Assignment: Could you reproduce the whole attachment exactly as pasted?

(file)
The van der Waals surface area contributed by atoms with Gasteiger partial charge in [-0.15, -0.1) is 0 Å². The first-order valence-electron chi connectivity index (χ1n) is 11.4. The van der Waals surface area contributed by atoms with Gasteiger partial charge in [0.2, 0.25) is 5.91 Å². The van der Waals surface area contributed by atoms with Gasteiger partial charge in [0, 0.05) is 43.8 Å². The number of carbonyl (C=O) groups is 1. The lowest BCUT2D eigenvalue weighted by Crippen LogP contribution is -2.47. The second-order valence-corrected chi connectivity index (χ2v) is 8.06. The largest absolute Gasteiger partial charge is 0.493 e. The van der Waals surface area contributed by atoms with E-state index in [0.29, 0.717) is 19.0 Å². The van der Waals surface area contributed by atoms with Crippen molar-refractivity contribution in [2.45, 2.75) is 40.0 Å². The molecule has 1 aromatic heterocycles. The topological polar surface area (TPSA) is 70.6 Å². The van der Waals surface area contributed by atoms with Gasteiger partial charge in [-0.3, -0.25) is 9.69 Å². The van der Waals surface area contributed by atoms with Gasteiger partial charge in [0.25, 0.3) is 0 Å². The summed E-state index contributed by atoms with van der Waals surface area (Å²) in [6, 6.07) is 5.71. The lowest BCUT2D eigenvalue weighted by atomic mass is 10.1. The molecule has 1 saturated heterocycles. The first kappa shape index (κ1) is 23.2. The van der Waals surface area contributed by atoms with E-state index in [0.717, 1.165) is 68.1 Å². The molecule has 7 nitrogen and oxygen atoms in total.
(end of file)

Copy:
The van der Waals surface area contributed by atoms with Gasteiger partial charge in [-0.15, -0.1) is 0 Å². The first-order valence-electron chi connectivity index (χ1n) is 11.4. The van der Waals surface area contributed by atoms with Gasteiger partial charge in [0.2, 0.25) is 5.91 Å². The van der Waals surface area contributed by atoms with Gasteiger partial charge in [0, 0.05) is 43.8 Å². The number of carbonyl (C=O) groups is 1. The lowest BCUT2D eigenvalue weighted by Crippen LogP contribution is -2.47. The second-order valence-corrected chi connectivity index (χ2v) is 8.06. The largest absolute Gasteiger partial charge is 0.493 e. The van der Waals surface area contributed by atoms with E-state index in [0.29, 0.717) is 19.0 Å². The van der Waals surface area contributed by atoms with Crippen molar-refractivity contribution in [2.45, 2.75) is 40.0 Å². The molecule has 1 aromatic heterocycles. The topological polar surface area (TPSA) is 70.6 Å². The van der Waals surface area contributed by atoms with Gasteiger partial charge in [-0.3, -0.25) is 9.69 Å². The van der Waals surface area contributed by atoms with Gasteiger partial charge in [0.25, 0.3) is 0 Å². The summed E-state index contributed by atoms with van der Waals surface area (Å²) in [6, 6.07) is 5.71. The lowest BCUT2D eigenvalue weighted by atomic mass is 10.1. The molecule has 1 saturated heterocycles. The first kappa shape index (κ1) is 23.2. The van der Waals surface area contributed by atoms with E-state index in [0.717, 1.165) is 68.1 Å². The molecule has 7 nitrogen and oxygen atoms in total.